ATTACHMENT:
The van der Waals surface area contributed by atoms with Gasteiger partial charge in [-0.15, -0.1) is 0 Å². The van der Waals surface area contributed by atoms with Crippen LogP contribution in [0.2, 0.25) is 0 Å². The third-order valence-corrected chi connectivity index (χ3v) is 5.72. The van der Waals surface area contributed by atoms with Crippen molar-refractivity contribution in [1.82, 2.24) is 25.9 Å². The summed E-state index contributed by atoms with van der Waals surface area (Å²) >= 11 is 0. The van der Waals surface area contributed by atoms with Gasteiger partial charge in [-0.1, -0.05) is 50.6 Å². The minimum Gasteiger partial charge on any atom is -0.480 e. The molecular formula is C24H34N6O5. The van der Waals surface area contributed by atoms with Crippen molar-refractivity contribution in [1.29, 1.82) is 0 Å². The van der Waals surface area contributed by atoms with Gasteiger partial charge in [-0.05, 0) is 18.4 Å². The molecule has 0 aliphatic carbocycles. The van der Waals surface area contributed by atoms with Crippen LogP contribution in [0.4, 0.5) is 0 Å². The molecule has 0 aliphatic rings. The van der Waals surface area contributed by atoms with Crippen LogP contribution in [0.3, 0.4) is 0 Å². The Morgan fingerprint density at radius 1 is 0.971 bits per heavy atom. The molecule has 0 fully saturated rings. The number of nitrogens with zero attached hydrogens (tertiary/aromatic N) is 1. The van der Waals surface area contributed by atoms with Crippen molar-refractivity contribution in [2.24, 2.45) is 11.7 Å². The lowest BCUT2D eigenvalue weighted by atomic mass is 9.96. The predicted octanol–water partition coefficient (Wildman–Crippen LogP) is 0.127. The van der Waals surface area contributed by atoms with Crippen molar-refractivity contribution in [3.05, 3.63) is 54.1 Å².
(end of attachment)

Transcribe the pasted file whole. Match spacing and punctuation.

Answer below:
The van der Waals surface area contributed by atoms with Gasteiger partial charge in [-0.15, -0.1) is 0 Å². The van der Waals surface area contributed by atoms with Crippen LogP contribution in [0.2, 0.25) is 0 Å². The third-order valence-corrected chi connectivity index (χ3v) is 5.72. The van der Waals surface area contributed by atoms with Crippen molar-refractivity contribution in [1.82, 2.24) is 25.9 Å². The summed E-state index contributed by atoms with van der Waals surface area (Å²) >= 11 is 0. The van der Waals surface area contributed by atoms with Gasteiger partial charge in [-0.1, -0.05) is 50.6 Å². The minimum Gasteiger partial charge on any atom is -0.480 e. The molecular formula is C24H34N6O5. The van der Waals surface area contributed by atoms with Crippen molar-refractivity contribution in [1.29, 1.82) is 0 Å². The van der Waals surface area contributed by atoms with Gasteiger partial charge in [-0.05, 0) is 18.4 Å². The molecule has 0 aliphatic carbocycles. The van der Waals surface area contributed by atoms with Crippen LogP contribution in [0.4, 0.5) is 0 Å². The molecule has 0 aliphatic rings. The van der Waals surface area contributed by atoms with Crippen LogP contribution in [0.3, 0.4) is 0 Å². The Morgan fingerprint density at radius 1 is 0.971 bits per heavy atom. The molecule has 0 fully saturated rings. The number of nitrogens with zero attached hydrogens (tertiary/aromatic N) is 1. The van der Waals surface area contributed by atoms with Crippen molar-refractivity contribution in [2.24, 2.45) is 11.7 Å². The lowest BCUT2D eigenvalue weighted by atomic mass is 9.96. The predicted octanol–water partition coefficient (Wildman–Crippen LogP) is 0.127. The van der Waals surface area contributed by atoms with Crippen molar-refractivity contribution in [3.05, 3.63) is 54.1 Å².